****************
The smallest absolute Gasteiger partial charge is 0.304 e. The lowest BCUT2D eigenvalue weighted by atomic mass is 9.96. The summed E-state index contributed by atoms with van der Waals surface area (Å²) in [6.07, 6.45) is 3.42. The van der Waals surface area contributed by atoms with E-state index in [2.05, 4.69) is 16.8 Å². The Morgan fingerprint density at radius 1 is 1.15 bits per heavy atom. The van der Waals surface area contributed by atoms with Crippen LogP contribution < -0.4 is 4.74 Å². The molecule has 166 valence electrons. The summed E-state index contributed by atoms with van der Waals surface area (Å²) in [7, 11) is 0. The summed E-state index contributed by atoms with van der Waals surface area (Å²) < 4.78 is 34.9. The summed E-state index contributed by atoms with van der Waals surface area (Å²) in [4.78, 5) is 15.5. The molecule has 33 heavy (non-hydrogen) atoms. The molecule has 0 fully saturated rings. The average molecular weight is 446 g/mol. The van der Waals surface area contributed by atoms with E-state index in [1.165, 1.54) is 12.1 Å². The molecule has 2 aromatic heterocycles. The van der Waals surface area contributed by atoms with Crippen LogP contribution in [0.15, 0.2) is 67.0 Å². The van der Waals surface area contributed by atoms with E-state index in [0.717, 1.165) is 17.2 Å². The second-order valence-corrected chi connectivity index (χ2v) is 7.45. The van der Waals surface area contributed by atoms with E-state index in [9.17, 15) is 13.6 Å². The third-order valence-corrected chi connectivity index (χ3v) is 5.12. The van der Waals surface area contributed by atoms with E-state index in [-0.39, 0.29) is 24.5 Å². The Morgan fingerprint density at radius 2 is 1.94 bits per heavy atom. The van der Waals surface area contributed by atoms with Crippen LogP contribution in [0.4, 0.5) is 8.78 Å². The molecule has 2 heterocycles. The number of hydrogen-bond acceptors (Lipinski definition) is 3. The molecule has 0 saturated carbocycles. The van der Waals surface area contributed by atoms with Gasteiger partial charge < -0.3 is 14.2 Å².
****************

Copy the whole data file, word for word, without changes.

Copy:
The smallest absolute Gasteiger partial charge is 0.304 e. The lowest BCUT2D eigenvalue weighted by atomic mass is 9.96. The summed E-state index contributed by atoms with van der Waals surface area (Å²) in [6.07, 6.45) is 3.42. The van der Waals surface area contributed by atoms with E-state index in [2.05, 4.69) is 16.8 Å². The Morgan fingerprint density at radius 1 is 1.15 bits per heavy atom. The van der Waals surface area contributed by atoms with Crippen LogP contribution < -0.4 is 4.74 Å². The molecule has 166 valence electrons. The summed E-state index contributed by atoms with van der Waals surface area (Å²) in [7, 11) is 0. The summed E-state index contributed by atoms with van der Waals surface area (Å²) < 4.78 is 34.9. The summed E-state index contributed by atoms with van der Waals surface area (Å²) in [4.78, 5) is 15.5. The molecule has 33 heavy (non-hydrogen) atoms. The molecule has 0 fully saturated rings. The average molecular weight is 446 g/mol. The van der Waals surface area contributed by atoms with E-state index in [1.165, 1.54) is 12.1 Å². The molecule has 2 aromatic heterocycles. The van der Waals surface area contributed by atoms with Crippen LogP contribution in [0.15, 0.2) is 67.0 Å². The van der Waals surface area contributed by atoms with E-state index in [0.717, 1.165) is 17.2 Å². The second-order valence-corrected chi connectivity index (χ2v) is 7.45. The van der Waals surface area contributed by atoms with E-state index in [9.17, 15) is 13.6 Å². The third-order valence-corrected chi connectivity index (χ3v) is 5.12. The van der Waals surface area contributed by atoms with E-state index in [-0.39, 0.29) is 24.5 Å². The Morgan fingerprint density at radius 2 is 1.94 bits per heavy atom. The van der Waals surface area contributed by atoms with Crippen LogP contribution in [0.4, 0.5) is 8.78 Å². The molecule has 2 heterocycles. The number of hydrogen-bond acceptors (Lipinski definition) is 3. The molecule has 0 saturated carbocycles. The van der Waals surface area contributed by atoms with Gasteiger partial charge < -0.3 is 14.2 Å².